As the reports of Bill Deweese’s sentencing were being written, it became obligatory for those penning the stories to mention that the convicted Representative would be forfeiting $2.8 million in pension benefits. Those benefits would have continued to increase if he had not been convicted of the felonies he was charged with. The legislative pension formula provides legislators 3 percent of their highest salary for every year served. If Deweese had kept his seat for several more years his pension would have gone up commensurately. Note that state employees get only 2.5 percent for each year employed. Money contributed to pensions by legislators is not forfeited but can be held for restitution.
Nor is Deweese the only high profile forfeiter of pension benefits. John Perzel, Vincent Fumo and Mike Veon among many others have done so earlier. Presumably Jane Orie is about to join the group. And Robert Mellow who left office in 2010 is under investigation and is at risk as well. Mr. Mellow would lose an annual pension of $138,958 after taking a lump sum of $331,025.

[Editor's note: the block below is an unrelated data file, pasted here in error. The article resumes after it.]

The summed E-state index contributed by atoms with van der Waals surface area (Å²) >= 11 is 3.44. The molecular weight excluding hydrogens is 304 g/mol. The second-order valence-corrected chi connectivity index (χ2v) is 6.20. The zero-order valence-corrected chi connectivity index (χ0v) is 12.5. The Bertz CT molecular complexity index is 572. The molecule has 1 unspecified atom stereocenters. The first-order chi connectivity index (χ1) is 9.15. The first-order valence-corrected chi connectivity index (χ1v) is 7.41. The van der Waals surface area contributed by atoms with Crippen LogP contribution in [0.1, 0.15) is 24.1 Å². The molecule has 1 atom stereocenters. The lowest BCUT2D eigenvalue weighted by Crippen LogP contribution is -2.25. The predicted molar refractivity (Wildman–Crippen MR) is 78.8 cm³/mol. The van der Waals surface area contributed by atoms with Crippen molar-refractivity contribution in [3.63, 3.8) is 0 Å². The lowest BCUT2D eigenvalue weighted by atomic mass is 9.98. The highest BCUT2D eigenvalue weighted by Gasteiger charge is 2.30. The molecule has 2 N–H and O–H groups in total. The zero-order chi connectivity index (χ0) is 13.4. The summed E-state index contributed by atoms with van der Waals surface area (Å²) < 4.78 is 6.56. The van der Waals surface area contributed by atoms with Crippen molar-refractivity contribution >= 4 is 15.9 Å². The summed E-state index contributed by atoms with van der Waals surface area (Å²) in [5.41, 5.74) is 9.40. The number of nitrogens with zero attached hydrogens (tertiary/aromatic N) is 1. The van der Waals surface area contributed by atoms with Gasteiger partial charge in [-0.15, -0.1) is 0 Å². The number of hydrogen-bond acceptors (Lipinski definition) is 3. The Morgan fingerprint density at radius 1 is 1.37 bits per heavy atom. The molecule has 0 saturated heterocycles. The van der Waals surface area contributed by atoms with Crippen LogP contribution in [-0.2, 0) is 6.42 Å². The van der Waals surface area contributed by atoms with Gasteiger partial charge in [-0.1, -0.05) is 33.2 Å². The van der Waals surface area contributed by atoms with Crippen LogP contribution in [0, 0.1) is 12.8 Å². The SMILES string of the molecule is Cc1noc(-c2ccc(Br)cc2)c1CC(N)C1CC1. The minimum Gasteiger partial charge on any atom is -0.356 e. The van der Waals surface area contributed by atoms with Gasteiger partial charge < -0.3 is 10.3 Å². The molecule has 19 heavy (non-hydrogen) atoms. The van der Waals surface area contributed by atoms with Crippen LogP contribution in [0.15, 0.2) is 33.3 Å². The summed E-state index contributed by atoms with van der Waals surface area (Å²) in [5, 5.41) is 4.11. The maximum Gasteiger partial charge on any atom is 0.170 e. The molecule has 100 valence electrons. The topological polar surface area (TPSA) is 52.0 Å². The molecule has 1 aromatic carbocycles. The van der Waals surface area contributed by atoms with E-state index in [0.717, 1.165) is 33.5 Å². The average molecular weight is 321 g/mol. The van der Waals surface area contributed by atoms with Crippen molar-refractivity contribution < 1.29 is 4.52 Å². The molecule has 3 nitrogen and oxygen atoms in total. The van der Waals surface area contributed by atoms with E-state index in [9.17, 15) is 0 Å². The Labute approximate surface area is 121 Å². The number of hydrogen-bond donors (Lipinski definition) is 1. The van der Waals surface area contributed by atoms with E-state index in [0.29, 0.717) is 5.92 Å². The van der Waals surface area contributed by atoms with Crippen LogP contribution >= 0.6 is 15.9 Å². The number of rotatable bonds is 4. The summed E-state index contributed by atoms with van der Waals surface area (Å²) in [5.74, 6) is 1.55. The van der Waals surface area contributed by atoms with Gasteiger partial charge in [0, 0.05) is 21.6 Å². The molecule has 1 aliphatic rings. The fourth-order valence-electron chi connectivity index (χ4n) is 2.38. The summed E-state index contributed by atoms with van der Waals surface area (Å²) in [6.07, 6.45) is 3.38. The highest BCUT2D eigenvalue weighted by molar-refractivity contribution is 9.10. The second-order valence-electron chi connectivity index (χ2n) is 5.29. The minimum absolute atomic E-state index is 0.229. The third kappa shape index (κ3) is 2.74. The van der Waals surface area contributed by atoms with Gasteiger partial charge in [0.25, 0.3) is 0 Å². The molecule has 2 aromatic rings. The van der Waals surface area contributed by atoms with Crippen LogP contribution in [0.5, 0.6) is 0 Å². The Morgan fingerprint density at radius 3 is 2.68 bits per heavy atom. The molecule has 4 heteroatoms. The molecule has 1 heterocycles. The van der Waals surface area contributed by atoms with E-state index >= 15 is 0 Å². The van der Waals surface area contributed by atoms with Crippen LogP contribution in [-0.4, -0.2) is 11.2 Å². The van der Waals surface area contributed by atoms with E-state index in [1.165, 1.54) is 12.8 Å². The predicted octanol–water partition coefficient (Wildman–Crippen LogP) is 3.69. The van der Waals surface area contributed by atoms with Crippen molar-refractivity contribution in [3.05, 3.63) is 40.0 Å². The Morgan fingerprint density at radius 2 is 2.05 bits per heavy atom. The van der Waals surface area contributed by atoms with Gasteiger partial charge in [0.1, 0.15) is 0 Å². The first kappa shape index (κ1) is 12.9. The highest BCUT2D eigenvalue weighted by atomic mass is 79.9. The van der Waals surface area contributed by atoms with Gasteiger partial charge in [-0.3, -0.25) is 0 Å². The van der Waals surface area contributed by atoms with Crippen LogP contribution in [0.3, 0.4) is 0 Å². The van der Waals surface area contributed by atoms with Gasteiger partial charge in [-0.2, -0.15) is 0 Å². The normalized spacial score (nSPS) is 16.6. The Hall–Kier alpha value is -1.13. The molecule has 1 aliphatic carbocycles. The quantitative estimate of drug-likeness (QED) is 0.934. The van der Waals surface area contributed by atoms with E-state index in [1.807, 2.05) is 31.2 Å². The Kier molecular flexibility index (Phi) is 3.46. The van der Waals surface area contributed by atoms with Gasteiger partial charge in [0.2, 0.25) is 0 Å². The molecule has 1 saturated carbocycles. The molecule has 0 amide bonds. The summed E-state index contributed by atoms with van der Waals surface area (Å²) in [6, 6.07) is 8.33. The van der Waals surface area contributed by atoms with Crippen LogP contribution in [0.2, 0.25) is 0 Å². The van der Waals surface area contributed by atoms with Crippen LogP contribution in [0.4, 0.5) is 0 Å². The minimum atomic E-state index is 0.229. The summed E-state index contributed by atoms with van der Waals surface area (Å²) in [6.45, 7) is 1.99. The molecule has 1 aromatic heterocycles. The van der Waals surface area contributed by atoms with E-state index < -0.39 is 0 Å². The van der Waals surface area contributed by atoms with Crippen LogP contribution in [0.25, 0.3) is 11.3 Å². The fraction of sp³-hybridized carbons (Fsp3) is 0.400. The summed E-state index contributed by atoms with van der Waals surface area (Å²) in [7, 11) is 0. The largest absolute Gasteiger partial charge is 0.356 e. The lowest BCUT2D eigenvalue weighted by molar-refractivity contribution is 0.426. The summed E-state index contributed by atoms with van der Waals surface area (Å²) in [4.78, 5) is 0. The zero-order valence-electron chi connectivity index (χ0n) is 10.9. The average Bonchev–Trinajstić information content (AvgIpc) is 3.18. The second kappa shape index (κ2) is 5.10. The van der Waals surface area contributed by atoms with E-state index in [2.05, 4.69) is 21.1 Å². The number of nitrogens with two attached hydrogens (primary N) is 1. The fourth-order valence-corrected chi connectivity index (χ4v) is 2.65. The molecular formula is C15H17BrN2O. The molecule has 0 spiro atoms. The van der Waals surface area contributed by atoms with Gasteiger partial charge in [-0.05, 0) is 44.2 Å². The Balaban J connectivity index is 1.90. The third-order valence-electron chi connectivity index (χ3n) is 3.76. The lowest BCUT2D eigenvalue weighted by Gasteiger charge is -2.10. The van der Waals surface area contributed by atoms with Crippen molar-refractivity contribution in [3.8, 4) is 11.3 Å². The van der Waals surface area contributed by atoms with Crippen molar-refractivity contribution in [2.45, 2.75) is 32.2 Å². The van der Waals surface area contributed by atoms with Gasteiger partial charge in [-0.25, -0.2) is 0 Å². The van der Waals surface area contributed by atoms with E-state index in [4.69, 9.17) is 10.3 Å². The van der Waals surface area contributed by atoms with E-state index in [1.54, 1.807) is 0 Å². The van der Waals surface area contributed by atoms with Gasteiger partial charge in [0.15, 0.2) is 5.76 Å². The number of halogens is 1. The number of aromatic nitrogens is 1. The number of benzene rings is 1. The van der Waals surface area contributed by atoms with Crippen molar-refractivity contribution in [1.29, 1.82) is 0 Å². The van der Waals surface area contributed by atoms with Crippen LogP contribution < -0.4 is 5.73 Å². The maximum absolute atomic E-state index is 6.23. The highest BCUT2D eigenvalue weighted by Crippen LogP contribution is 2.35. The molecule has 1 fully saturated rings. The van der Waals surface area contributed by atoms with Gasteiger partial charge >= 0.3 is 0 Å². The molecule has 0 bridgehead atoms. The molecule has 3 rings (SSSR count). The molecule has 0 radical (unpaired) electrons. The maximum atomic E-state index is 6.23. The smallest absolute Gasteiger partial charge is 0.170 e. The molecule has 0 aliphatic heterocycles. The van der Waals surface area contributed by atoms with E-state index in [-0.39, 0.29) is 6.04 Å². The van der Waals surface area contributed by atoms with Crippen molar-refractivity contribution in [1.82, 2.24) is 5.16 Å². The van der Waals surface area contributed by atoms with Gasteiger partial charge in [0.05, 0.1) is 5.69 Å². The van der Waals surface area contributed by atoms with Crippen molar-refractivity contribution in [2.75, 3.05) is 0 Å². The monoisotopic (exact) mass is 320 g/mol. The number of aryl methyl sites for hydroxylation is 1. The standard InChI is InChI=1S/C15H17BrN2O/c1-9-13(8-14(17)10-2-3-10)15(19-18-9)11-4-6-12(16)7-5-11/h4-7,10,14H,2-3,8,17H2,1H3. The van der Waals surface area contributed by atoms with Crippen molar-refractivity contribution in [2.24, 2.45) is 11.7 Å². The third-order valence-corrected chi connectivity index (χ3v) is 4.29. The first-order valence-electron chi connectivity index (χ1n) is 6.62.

Needless to say, for those who stick around, legislative service can be quite lucrative. Thus the question: does the promise of a lucrative retirement lead members of the Legislature to engage in questionable behavior that attempts to insure their perpetual re-election? The numbers of Pennsylvania legislators that have been convicted of election related crimes and money related malfeasance in office aimed at securing reelection suggest that the lure of power and lucrative pensions are certainly at work.